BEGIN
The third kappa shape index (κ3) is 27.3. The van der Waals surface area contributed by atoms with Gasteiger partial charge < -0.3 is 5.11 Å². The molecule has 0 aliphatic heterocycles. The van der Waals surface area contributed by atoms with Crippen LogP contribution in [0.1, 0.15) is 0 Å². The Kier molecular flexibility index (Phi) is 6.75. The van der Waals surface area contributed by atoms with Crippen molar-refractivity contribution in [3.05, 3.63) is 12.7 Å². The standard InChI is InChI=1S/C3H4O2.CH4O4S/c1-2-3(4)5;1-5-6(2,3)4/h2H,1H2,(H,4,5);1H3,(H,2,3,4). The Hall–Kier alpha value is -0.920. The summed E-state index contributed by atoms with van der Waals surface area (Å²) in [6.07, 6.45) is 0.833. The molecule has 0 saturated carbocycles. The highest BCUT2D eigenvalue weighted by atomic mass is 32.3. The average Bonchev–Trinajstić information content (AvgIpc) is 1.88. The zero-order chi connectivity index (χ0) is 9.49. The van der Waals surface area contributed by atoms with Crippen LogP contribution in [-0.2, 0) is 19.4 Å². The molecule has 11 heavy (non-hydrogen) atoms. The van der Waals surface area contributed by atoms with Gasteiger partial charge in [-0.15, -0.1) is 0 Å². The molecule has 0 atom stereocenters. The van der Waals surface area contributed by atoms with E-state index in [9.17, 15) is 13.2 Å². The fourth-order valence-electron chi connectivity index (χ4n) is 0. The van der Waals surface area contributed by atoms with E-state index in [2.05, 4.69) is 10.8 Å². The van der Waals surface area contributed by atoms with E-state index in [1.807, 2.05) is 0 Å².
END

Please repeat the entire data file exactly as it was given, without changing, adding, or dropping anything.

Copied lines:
The third kappa shape index (κ3) is 27.3. The van der Waals surface area contributed by atoms with Gasteiger partial charge < -0.3 is 5.11 Å². The molecule has 0 aliphatic heterocycles. The van der Waals surface area contributed by atoms with Crippen LogP contribution in [0.1, 0.15) is 0 Å². The Kier molecular flexibility index (Phi) is 6.75. The van der Waals surface area contributed by atoms with Crippen molar-refractivity contribution in [3.05, 3.63) is 12.7 Å². The standard InChI is InChI=1S/C3H4O2.CH4O4S/c1-2-3(4)5;1-5-6(2,3)4/h2H,1H2,(H,4,5);1H3,(H,2,3,4). The Hall–Kier alpha value is -0.920. The summed E-state index contributed by atoms with van der Waals surface area (Å²) in [6.07, 6.45) is 0.833. The molecule has 0 saturated carbocycles. The highest BCUT2D eigenvalue weighted by atomic mass is 32.3. The average Bonchev–Trinajstić information content (AvgIpc) is 1.88. The zero-order chi connectivity index (χ0) is 9.49. The van der Waals surface area contributed by atoms with Crippen LogP contribution in [-0.2, 0) is 19.4 Å². The molecule has 11 heavy (non-hydrogen) atoms. The van der Waals surface area contributed by atoms with Gasteiger partial charge in [-0.15, -0.1) is 0 Å². The molecule has 0 atom stereocenters. The van der Waals surface area contributed by atoms with E-state index in [9.17, 15) is 13.2 Å². The fourth-order valence-electron chi connectivity index (χ4n) is 0. The van der Waals surface area contributed by atoms with E-state index in [2.05, 4.69) is 10.8 Å². The van der Waals surface area contributed by atoms with E-state index in [1.807, 2.05) is 0 Å².